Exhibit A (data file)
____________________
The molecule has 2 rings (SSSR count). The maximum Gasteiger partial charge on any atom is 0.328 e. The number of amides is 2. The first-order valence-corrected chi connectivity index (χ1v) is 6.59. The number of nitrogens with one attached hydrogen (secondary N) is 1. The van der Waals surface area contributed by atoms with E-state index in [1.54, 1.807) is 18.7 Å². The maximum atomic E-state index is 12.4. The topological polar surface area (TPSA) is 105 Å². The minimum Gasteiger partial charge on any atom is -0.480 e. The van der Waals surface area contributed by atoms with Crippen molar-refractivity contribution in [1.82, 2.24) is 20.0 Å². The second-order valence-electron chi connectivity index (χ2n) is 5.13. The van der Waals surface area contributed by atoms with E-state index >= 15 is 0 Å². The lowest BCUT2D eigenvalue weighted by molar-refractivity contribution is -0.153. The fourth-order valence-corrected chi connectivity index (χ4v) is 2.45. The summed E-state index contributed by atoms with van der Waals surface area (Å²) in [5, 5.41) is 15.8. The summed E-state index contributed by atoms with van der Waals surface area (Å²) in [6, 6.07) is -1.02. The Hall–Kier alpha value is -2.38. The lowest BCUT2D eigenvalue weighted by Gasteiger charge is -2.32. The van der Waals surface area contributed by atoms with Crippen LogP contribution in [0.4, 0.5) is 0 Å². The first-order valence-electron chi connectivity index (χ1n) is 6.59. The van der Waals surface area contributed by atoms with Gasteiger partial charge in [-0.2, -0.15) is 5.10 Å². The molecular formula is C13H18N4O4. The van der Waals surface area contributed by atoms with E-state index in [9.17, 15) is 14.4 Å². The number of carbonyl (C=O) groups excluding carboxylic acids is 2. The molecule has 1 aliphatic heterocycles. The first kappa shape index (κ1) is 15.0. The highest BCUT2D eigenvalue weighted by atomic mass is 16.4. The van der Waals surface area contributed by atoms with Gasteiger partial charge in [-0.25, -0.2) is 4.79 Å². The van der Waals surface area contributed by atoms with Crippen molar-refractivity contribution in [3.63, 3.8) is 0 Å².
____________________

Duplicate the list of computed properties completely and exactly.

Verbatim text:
The molecule has 2 rings (SSSR count). The maximum Gasteiger partial charge on any atom is 0.328 e. The number of amides is 2. The first-order valence-corrected chi connectivity index (χ1v) is 6.59. The number of nitrogens with one attached hydrogen (secondary N) is 1. The van der Waals surface area contributed by atoms with E-state index in [1.54, 1.807) is 18.7 Å². The maximum atomic E-state index is 12.4. The topological polar surface area (TPSA) is 105 Å². The minimum Gasteiger partial charge on any atom is -0.480 e. The van der Waals surface area contributed by atoms with Crippen molar-refractivity contribution in [1.82, 2.24) is 20.0 Å². The second-order valence-electron chi connectivity index (χ2n) is 5.13. The van der Waals surface area contributed by atoms with E-state index >= 15 is 0 Å². The lowest BCUT2D eigenvalue weighted by molar-refractivity contribution is -0.153. The fourth-order valence-corrected chi connectivity index (χ4v) is 2.45. The summed E-state index contributed by atoms with van der Waals surface area (Å²) in [5, 5.41) is 15.8. The summed E-state index contributed by atoms with van der Waals surface area (Å²) in [6, 6.07) is -1.02. The Hall–Kier alpha value is -2.38. The lowest BCUT2D eigenvalue weighted by Gasteiger charge is -2.32. The van der Waals surface area contributed by atoms with Crippen LogP contribution in [0.4, 0.5) is 0 Å². The first-order valence-electron chi connectivity index (χ1n) is 6.59. The van der Waals surface area contributed by atoms with Gasteiger partial charge in [-0.2, -0.15) is 5.10 Å². The molecular formula is C13H18N4O4. The van der Waals surface area contributed by atoms with E-state index in [9.17, 15) is 14.4 Å². The number of carbonyl (C=O) groups excluding carboxylic acids is 2. The molecule has 1 aliphatic heterocycles. The first kappa shape index (κ1) is 15.0. The highest BCUT2D eigenvalue weighted by atomic mass is 16.4. The van der Waals surface area contributed by atoms with Gasteiger partial charge in [-0.25, -0.2) is 4.79 Å². The van der Waals surface area contributed by atoms with Crippen molar-refractivity contribution in [3.63, 3.8) is 0 Å².